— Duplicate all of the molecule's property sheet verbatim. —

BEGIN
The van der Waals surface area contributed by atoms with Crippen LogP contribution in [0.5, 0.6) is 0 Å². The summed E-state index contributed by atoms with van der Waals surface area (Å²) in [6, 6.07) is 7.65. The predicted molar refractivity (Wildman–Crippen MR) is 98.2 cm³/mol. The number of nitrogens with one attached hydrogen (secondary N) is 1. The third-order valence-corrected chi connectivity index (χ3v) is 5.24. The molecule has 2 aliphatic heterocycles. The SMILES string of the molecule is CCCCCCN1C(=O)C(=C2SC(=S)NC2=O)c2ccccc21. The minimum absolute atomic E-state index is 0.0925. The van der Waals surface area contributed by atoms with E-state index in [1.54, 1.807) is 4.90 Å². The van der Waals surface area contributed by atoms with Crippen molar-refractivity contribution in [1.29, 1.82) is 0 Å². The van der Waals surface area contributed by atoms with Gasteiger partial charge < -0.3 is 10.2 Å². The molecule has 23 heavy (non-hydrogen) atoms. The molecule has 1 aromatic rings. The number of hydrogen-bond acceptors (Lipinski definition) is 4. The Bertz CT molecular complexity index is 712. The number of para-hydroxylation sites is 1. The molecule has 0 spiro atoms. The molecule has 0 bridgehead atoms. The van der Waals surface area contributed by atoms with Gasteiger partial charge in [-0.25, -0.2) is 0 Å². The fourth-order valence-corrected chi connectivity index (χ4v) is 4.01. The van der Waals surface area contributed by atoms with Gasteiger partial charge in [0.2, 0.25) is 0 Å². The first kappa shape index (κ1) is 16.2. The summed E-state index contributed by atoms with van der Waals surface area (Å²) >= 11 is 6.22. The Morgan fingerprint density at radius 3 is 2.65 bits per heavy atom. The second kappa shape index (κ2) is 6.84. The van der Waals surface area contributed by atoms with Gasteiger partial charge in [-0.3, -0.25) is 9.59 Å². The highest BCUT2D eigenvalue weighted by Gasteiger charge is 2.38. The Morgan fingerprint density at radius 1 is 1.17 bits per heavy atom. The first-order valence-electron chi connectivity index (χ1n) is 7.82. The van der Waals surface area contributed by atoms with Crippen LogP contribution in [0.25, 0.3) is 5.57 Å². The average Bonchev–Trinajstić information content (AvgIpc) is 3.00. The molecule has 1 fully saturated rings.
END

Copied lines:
The van der Waals surface area contributed by atoms with Crippen LogP contribution in [0.5, 0.6) is 0 Å². The summed E-state index contributed by atoms with van der Waals surface area (Å²) in [6, 6.07) is 7.65. The predicted molar refractivity (Wildman–Crippen MR) is 98.2 cm³/mol. The number of nitrogens with one attached hydrogen (secondary N) is 1. The third-order valence-corrected chi connectivity index (χ3v) is 5.24. The molecule has 2 aliphatic heterocycles. The SMILES string of the molecule is CCCCCCN1C(=O)C(=C2SC(=S)NC2=O)c2ccccc21. The minimum absolute atomic E-state index is 0.0925. The van der Waals surface area contributed by atoms with E-state index in [1.54, 1.807) is 4.90 Å². The van der Waals surface area contributed by atoms with Crippen molar-refractivity contribution in [1.29, 1.82) is 0 Å². The van der Waals surface area contributed by atoms with Gasteiger partial charge < -0.3 is 10.2 Å². The molecule has 23 heavy (non-hydrogen) atoms. The molecule has 1 aromatic rings. The number of hydrogen-bond acceptors (Lipinski definition) is 4. The Bertz CT molecular complexity index is 712. The number of para-hydroxylation sites is 1. The molecule has 0 spiro atoms. The molecule has 0 bridgehead atoms. The van der Waals surface area contributed by atoms with Gasteiger partial charge in [-0.25, -0.2) is 0 Å². The fourth-order valence-corrected chi connectivity index (χ4v) is 4.01. The van der Waals surface area contributed by atoms with Gasteiger partial charge in [0.2, 0.25) is 0 Å². The first kappa shape index (κ1) is 16.2. The summed E-state index contributed by atoms with van der Waals surface area (Å²) >= 11 is 6.22. The Morgan fingerprint density at radius 3 is 2.65 bits per heavy atom. The second kappa shape index (κ2) is 6.84. The van der Waals surface area contributed by atoms with Gasteiger partial charge in [-0.3, -0.25) is 9.59 Å². The highest BCUT2D eigenvalue weighted by Gasteiger charge is 2.38. The Morgan fingerprint density at radius 1 is 1.17 bits per heavy atom. The first-order valence-electron chi connectivity index (χ1n) is 7.82. The van der Waals surface area contributed by atoms with Crippen LogP contribution in [0.25, 0.3) is 5.57 Å². The average Bonchev–Trinajstić information content (AvgIpc) is 3.00. The molecule has 1 fully saturated rings.